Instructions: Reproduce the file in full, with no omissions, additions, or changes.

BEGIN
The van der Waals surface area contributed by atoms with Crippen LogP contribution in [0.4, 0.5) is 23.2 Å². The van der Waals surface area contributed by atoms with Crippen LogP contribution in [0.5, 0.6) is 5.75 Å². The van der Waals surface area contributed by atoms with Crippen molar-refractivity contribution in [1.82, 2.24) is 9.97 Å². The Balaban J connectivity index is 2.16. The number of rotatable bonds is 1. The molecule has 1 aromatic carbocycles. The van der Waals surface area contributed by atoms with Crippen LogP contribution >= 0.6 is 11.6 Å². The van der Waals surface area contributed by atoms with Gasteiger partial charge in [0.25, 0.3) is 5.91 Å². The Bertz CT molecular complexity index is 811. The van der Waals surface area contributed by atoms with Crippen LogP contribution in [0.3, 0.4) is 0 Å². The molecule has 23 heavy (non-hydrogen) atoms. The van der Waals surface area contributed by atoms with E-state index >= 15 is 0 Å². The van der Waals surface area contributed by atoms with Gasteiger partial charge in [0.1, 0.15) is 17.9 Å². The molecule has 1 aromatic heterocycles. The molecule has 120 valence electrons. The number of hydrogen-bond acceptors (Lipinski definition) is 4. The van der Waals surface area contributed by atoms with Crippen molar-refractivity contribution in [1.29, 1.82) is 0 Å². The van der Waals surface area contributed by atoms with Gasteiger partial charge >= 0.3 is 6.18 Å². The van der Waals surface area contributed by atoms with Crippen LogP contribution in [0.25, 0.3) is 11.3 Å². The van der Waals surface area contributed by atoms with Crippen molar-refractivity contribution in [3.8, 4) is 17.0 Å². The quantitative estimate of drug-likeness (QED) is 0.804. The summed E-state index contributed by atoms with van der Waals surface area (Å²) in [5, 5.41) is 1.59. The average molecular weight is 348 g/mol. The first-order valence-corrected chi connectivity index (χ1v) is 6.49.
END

The van der Waals surface area contributed by atoms with Crippen LogP contribution in [0.4, 0.5) is 23.2 Å². The van der Waals surface area contributed by atoms with Crippen LogP contribution in [0.5, 0.6) is 5.75 Å². The van der Waals surface area contributed by atoms with Crippen molar-refractivity contribution in [1.82, 2.24) is 9.97 Å². The Balaban J connectivity index is 2.16. The number of rotatable bonds is 1. The molecule has 1 aromatic carbocycles. The van der Waals surface area contributed by atoms with Crippen LogP contribution >= 0.6 is 11.6 Å². The van der Waals surface area contributed by atoms with Gasteiger partial charge in [0.25, 0.3) is 5.91 Å². The Bertz CT molecular complexity index is 811. The van der Waals surface area contributed by atoms with Crippen LogP contribution in [0.3, 0.4) is 0 Å². The molecule has 23 heavy (non-hydrogen) atoms. The van der Waals surface area contributed by atoms with E-state index >= 15 is 0 Å². The van der Waals surface area contributed by atoms with Gasteiger partial charge in [0.1, 0.15) is 17.9 Å². The molecule has 1 aromatic heterocycles. The molecule has 120 valence electrons. The number of hydrogen-bond acceptors (Lipinski definition) is 4. The van der Waals surface area contributed by atoms with Crippen molar-refractivity contribution in [1.29, 1.82) is 0 Å². The van der Waals surface area contributed by atoms with Gasteiger partial charge >= 0.3 is 6.18 Å². The van der Waals surface area contributed by atoms with Crippen LogP contribution in [0.25, 0.3) is 11.3 Å². The van der Waals surface area contributed by atoms with Crippen molar-refractivity contribution in [3.8, 4) is 17.0 Å². The quantitative estimate of drug-likeness (QED) is 0.804. The summed E-state index contributed by atoms with van der Waals surface area (Å²) in [5, 5.41) is 1.59. The average molecular weight is 348 g/mol. The first-order valence-corrected chi connectivity index (χ1v) is 6.49.